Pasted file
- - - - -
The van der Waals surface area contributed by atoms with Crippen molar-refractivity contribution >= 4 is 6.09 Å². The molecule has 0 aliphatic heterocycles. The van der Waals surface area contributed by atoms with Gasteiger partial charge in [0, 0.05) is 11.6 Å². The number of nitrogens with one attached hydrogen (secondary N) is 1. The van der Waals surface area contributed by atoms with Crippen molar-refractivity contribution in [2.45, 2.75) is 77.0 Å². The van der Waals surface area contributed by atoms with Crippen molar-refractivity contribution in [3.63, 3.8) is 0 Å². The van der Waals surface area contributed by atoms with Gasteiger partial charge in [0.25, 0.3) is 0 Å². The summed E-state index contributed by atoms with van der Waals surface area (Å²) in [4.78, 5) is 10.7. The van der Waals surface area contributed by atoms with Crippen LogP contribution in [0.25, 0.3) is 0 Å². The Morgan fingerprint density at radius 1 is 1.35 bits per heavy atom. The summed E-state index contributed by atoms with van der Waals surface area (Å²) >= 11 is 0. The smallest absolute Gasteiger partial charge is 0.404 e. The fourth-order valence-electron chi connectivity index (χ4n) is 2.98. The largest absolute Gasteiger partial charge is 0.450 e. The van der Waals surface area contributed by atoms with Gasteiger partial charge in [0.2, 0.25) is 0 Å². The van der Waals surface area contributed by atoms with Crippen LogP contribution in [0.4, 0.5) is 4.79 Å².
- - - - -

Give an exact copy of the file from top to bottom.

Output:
The van der Waals surface area contributed by atoms with Crippen molar-refractivity contribution >= 4 is 6.09 Å². The molecule has 0 aliphatic heterocycles. The van der Waals surface area contributed by atoms with Gasteiger partial charge in [0, 0.05) is 11.6 Å². The number of nitrogens with one attached hydrogen (secondary N) is 1. The van der Waals surface area contributed by atoms with Crippen molar-refractivity contribution in [2.45, 2.75) is 77.0 Å². The van der Waals surface area contributed by atoms with Crippen molar-refractivity contribution in [3.63, 3.8) is 0 Å². The van der Waals surface area contributed by atoms with Gasteiger partial charge in [0.25, 0.3) is 0 Å². The summed E-state index contributed by atoms with van der Waals surface area (Å²) in [4.78, 5) is 10.7. The van der Waals surface area contributed by atoms with Crippen LogP contribution in [0.25, 0.3) is 0 Å². The Morgan fingerprint density at radius 1 is 1.35 bits per heavy atom. The summed E-state index contributed by atoms with van der Waals surface area (Å²) >= 11 is 0. The smallest absolute Gasteiger partial charge is 0.404 e. The fourth-order valence-electron chi connectivity index (χ4n) is 2.98. The largest absolute Gasteiger partial charge is 0.450 e. The van der Waals surface area contributed by atoms with Gasteiger partial charge in [0.2, 0.25) is 0 Å². The van der Waals surface area contributed by atoms with Crippen LogP contribution in [0.4, 0.5) is 4.79 Å².